Hospitals and Medical Clinics: Do You Owe Wisconsin Sales Tax on Your Sales?

NOTE: This article has been replaced by a revised article dated November 4, 2015. See the new article...

Although most of the medical services you provide are nontaxable, you may also make sales that are subject to Wisconsin sales tax. This article provides information about taxable sales commonly made by hospitals and medical clinics.

Which sales are taxable?

Your sales price from selling, licensing, leasing, or renting tangible personal property, taxable services, and certain digital goods is subject to Wisconsin sales tax, unless you receive a fully completed exemption certificate from your customer, or your customer is an exempt organization and provides you with their Certificate of Exempt Status (CES) number. A business or organization cannot use the CES number of a separate exempt organization to claim an exemption on its purchases.

A hospital or medical clinic is liable for sales tax on its sales of taxable products or services to other business entities. 1 Also, a hospital or medical clinic is liable for sales tax on taxable sales made by auxiliaries that are part of the same entity as the hospital or medical clinic (e.g., gift shop sales and fundraising sales such as ice cream socials and cookbooks).

Examples of taxable sales and rentals made by hospitals and medical clinics include, but are not limited to:

  1. Medical alarm monitoring services. 2
  2. Medical equipment, supplies, and fixed assets. 3
  3. Soft drinks.
  4. Parking or providing parking spaces for motor vehicles.
  5. Copies of medical records under the following circumstances:

    1. The hospital or clinic begins with a physical medical record and provides a photocopy, reprint, or tangible medium (such as a CD) of the record to the customer, and the sale occurs at a location in Wisconsin. In this case, the hospital or clinic has made a sale of tangible personal property in Wisconsin. The hospital or clinic's receipts from this sale are subject to Wisconsin sales taxes.

      Example (1): Attorney requests copies of various medical records from Hospital on behalf of his client, Individual. The original records are paper records in a patient's file. An employee of Hospital retrieves Individual's file and makes photocopies of the records. Individual authorizes Hospital to send the copies to Attorney. Hospital uses a shipping company to send the copies and the bill to Attorney at his office in Madison, Wisconsin. Hospital charges Attorney $45.00 for the copies of Individual's medical records. For purposes of Wisconsin sales taxes, Hospital has made a sale of tangible personal property which is subject to Wisconsin sales tax.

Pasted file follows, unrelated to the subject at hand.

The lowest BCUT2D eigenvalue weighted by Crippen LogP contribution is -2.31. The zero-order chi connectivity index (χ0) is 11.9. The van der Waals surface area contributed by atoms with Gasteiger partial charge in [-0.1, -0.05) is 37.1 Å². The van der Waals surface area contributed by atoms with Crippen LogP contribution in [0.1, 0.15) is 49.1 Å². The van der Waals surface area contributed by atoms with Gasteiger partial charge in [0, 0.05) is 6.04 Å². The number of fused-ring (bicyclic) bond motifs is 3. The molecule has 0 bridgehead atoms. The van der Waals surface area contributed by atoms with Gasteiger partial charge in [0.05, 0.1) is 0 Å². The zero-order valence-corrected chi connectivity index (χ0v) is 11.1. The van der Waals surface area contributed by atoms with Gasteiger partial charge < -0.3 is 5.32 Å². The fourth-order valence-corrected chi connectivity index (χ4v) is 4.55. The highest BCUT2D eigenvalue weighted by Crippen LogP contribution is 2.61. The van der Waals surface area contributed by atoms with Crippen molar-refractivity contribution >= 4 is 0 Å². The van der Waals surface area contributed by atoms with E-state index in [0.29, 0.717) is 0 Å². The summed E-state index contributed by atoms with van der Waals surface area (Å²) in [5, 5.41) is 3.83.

Example (2): Same facts as Example (1), except Hospital furnishes the record to Attorney in a digital format on a CD. Same answer as in Example (1).

    2. The hospital or clinic begins with a digital version of the medical record (e.g., a .pdf document) and produces a physical copy of the medical record, such as on paper or a digital version on a CD, and the sale of the copies to the purchaser occurs in Wisconsin. The hospital or clinic's receipts from this sale are subject to Wisconsin sales tax.

    3. The hospital or clinic starts with a physical medical record, scans the document, and emails a digital copy to the customer. The service furnished by the hospital or clinic is a photographic service and is subject to Wisconsin sales tax if the customer receives the email in Wisconsin. If the hospital or clinic does not know where the customer receives the email, the hospital or clinic should use the customer's billing address to determine the location where the service is furnished.

Note: If the hospital or clinic maintains medical records in an electronic format and, upon request, transfers them electronically by email or some other type of electronic file transfer method, the hospital or clinic's charges for the medical records are not subject to sales tax.

1 Sales of taxable products or services to other business entities are taxable, unless an exemption applies. For example, a hospital's sales of equipment sterilization services to a separate entity (medical clinic) operating within the hospital are taxable, unless the separate entity claims a valid exemption.

2 Medical alarm monitoring services are taxable telecommunications message services. More information is provided in Part X.B.13. on page 38 of Publication 201, Wisconsin Sales and Use Tax Information.

3 An exemption may apply to the sale of medical equipment and supplies, such as those described in Part XI.B.7. on page 46 and Parts XV. and XVI. on page 73 of Publication 201, Wisconsin Sales and Use Tax Information.

Obtaining a seller's permit?

If you make taxable sales in Wisconsin, you must have a Wisconsin seller's permit. You may apply for a seller's permit using one of the following methods:

Questions?

If you have questions, email us at dorbusinesstax@wisconsin.gov or call us at (608) 266-2776.

September 26, 2014